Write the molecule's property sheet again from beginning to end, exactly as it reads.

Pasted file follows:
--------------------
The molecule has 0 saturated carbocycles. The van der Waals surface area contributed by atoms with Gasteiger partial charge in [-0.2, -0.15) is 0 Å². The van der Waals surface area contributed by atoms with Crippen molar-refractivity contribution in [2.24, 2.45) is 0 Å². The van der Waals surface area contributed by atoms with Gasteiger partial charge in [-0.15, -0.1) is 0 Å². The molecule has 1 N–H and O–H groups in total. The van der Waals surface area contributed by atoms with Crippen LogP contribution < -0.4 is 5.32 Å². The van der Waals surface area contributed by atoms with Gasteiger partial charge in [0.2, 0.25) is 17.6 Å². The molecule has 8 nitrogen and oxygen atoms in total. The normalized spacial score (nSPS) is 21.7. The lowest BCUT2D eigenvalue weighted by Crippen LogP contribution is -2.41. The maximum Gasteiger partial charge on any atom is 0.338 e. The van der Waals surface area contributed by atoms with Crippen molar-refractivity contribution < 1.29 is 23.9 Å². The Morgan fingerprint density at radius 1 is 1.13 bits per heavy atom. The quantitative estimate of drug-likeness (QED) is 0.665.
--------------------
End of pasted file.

The molecule has 0 saturated carbocycles. The van der Waals surface area contributed by atoms with Gasteiger partial charge in [-0.2, -0.15) is 0 Å². The van der Waals surface area contributed by atoms with Crippen molar-refractivity contribution in [2.24, 2.45) is 0 Å². The van der Waals surface area contributed by atoms with Gasteiger partial charge in [-0.15, -0.1) is 0 Å². The molecule has 1 N–H and O–H groups in total. The van der Waals surface area contributed by atoms with Crippen LogP contribution < -0.4 is 5.32 Å². The van der Waals surface area contributed by atoms with Gasteiger partial charge in [0.2, 0.25) is 17.6 Å². The molecule has 8 nitrogen and oxygen atoms in total. The normalized spacial score (nSPS) is 21.7. The lowest BCUT2D eigenvalue weighted by Crippen LogP contribution is -2.41. The maximum Gasteiger partial charge on any atom is 0.338 e. The van der Waals surface area contributed by atoms with Crippen molar-refractivity contribution < 1.29 is 23.9 Å². The Morgan fingerprint density at radius 1 is 1.13 bits per heavy atom. The quantitative estimate of drug-likeness (QED) is 0.665.